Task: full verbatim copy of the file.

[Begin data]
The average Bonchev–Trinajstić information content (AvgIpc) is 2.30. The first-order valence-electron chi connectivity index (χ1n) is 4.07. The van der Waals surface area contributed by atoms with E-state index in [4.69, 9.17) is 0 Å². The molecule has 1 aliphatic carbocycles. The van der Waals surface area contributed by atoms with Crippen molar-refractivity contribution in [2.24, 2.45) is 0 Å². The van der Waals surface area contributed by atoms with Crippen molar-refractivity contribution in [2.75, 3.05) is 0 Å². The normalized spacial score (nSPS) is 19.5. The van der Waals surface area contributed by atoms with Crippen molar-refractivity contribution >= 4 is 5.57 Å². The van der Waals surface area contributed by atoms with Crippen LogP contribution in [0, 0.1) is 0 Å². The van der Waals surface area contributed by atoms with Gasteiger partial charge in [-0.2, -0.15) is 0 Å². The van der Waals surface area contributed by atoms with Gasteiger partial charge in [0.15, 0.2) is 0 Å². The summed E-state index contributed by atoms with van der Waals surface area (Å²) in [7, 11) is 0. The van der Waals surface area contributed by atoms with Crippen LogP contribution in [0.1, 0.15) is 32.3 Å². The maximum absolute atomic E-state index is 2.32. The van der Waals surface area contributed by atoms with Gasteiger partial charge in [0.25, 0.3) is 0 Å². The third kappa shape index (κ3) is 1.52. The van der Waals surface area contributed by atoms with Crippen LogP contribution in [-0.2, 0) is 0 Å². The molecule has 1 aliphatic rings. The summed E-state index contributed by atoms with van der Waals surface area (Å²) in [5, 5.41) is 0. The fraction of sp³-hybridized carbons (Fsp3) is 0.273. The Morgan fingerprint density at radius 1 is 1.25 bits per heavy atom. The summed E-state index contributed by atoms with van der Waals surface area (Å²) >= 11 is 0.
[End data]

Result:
The average Bonchev–Trinajstić information content (AvgIpc) is 2.30. The first-order valence-electron chi connectivity index (χ1n) is 4.07. The van der Waals surface area contributed by atoms with E-state index in [4.69, 9.17) is 0 Å². The molecule has 1 aliphatic carbocycles. The van der Waals surface area contributed by atoms with Crippen molar-refractivity contribution in [2.24, 2.45) is 0 Å². The van der Waals surface area contributed by atoms with Crippen molar-refractivity contribution in [2.75, 3.05) is 0 Å². The normalized spacial score (nSPS) is 19.5. The van der Waals surface area contributed by atoms with Crippen molar-refractivity contribution >= 4 is 5.57 Å². The van der Waals surface area contributed by atoms with Crippen LogP contribution in [0, 0.1) is 0 Å². The van der Waals surface area contributed by atoms with Gasteiger partial charge in [-0.2, -0.15) is 0 Å². The van der Waals surface area contributed by atoms with Gasteiger partial charge in [0.15, 0.2) is 0 Å². The summed E-state index contributed by atoms with van der Waals surface area (Å²) in [7, 11) is 0. The van der Waals surface area contributed by atoms with Crippen LogP contribution in [0.1, 0.15) is 32.3 Å². The maximum absolute atomic E-state index is 2.32. The van der Waals surface area contributed by atoms with Gasteiger partial charge in [0.25, 0.3) is 0 Å². The third kappa shape index (κ3) is 1.52. The van der Waals surface area contributed by atoms with Crippen LogP contribution in [-0.2, 0) is 0 Å². The molecule has 1 aliphatic rings. The summed E-state index contributed by atoms with van der Waals surface area (Å²) in [5, 5.41) is 0. The fraction of sp³-hybridized carbons (Fsp3) is 0.273. The Morgan fingerprint density at radius 1 is 1.25 bits per heavy atom. The summed E-state index contributed by atoms with van der Waals surface area (Å²) >= 11 is 0.